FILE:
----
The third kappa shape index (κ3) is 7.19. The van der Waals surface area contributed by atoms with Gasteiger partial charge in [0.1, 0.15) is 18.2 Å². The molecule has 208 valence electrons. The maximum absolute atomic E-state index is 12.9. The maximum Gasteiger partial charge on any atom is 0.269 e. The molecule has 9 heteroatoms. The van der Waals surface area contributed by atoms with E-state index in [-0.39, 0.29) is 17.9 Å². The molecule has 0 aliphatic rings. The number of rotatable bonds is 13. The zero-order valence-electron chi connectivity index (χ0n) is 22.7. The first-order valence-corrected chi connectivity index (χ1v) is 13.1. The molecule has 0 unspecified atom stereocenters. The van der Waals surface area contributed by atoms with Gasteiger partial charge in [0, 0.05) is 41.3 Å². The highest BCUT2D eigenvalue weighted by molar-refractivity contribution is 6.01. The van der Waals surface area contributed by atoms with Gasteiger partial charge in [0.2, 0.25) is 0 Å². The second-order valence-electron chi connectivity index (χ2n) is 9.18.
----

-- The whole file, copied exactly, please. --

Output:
The third kappa shape index (κ3) is 7.19. The van der Waals surface area contributed by atoms with Gasteiger partial charge in [0.1, 0.15) is 18.2 Å². The molecule has 208 valence electrons. The maximum absolute atomic E-state index is 12.9. The maximum Gasteiger partial charge on any atom is 0.269 e. The molecule has 9 heteroatoms. The van der Waals surface area contributed by atoms with E-state index in [-0.39, 0.29) is 17.9 Å². The molecule has 0 aliphatic rings. The number of rotatable bonds is 13. The zero-order valence-electron chi connectivity index (χ0n) is 22.7. The first-order valence-corrected chi connectivity index (χ1v) is 13.1. The molecule has 0 unspecified atom stereocenters. The van der Waals surface area contributed by atoms with Gasteiger partial charge in [0, 0.05) is 41.3 Å². The highest BCUT2D eigenvalue weighted by molar-refractivity contribution is 6.01. The van der Waals surface area contributed by atoms with Gasteiger partial charge in [0.2, 0.25) is 0 Å². The second-order valence-electron chi connectivity index (χ2n) is 9.18.